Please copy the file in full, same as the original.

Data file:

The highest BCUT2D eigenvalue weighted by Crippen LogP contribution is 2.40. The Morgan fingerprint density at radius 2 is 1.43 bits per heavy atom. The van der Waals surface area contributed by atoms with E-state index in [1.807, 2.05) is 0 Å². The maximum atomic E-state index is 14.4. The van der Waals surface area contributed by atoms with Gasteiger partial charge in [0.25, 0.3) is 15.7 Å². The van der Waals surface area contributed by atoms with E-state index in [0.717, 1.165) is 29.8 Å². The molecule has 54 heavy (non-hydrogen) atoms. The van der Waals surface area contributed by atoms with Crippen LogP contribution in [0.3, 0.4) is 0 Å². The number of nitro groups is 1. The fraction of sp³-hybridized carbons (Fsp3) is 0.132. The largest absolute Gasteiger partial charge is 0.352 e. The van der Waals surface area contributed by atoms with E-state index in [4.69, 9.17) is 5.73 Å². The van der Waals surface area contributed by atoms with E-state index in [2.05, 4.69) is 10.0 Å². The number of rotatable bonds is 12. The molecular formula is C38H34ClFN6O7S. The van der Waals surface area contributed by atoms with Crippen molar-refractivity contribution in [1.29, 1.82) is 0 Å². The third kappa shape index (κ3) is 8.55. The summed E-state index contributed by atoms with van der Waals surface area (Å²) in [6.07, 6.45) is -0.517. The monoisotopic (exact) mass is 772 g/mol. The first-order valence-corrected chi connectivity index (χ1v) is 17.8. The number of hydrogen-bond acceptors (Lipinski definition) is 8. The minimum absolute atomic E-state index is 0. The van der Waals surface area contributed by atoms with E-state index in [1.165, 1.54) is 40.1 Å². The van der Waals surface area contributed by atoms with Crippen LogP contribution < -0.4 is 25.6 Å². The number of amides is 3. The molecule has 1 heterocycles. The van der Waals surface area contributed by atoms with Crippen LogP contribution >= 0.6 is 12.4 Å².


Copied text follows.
The highest BCUT2D eigenvalue weighted by Crippen LogP contribution is 2.40. The Morgan fingerprint density at radius 2 is 1.43 bits per heavy atom. The van der Waals surface area contributed by atoms with E-state index in [1.807, 2.05) is 0 Å². The maximum atomic E-state index is 14.4. The van der Waals surface area contributed by atoms with Gasteiger partial charge in [0.25, 0.3) is 15.7 Å². The van der Waals surface area contributed by atoms with E-state index in [0.717, 1.165) is 29.8 Å². The molecule has 54 heavy (non-hydrogen) atoms. The van der Waals surface area contributed by atoms with Crippen LogP contribution in [0.3, 0.4) is 0 Å². The number of nitro groups is 1. The fraction of sp³-hybridized carbons (Fsp3) is 0.132. The largest absolute Gasteiger partial charge is 0.352 e. The van der Waals surface area contributed by atoms with E-state index in [4.69, 9.17) is 5.73 Å². The van der Waals surface area contributed by atoms with E-state index in [2.05, 4.69) is 10.0 Å². The number of rotatable bonds is 12. The molecular formula is C38H34ClFN6O7S. The van der Waals surface area contributed by atoms with Crippen molar-refractivity contribution in [1.29, 1.82) is 0 Å². The third kappa shape index (κ3) is 8.55. The summed E-state index contributed by atoms with van der Waals surface area (Å²) in [6.07, 6.45) is -0.517. The monoisotopic (exact) mass is 772 g/mol. The first-order valence-corrected chi connectivity index (χ1v) is 17.8. The number of hydrogen-bond acceptors (Lipinski definition) is 8. The minimum absolute atomic E-state index is 0. The van der Waals surface area contributed by atoms with E-state index in [1.165, 1.54) is 40.1 Å². The van der Waals surface area contributed by atoms with Crippen LogP contribution < -0.4 is 25.6 Å². The number of amides is 3. The molecule has 1 heterocycles. The van der Waals surface area contributed by atoms with Crippen LogP contribution >= 0.6 is 12.4 Å².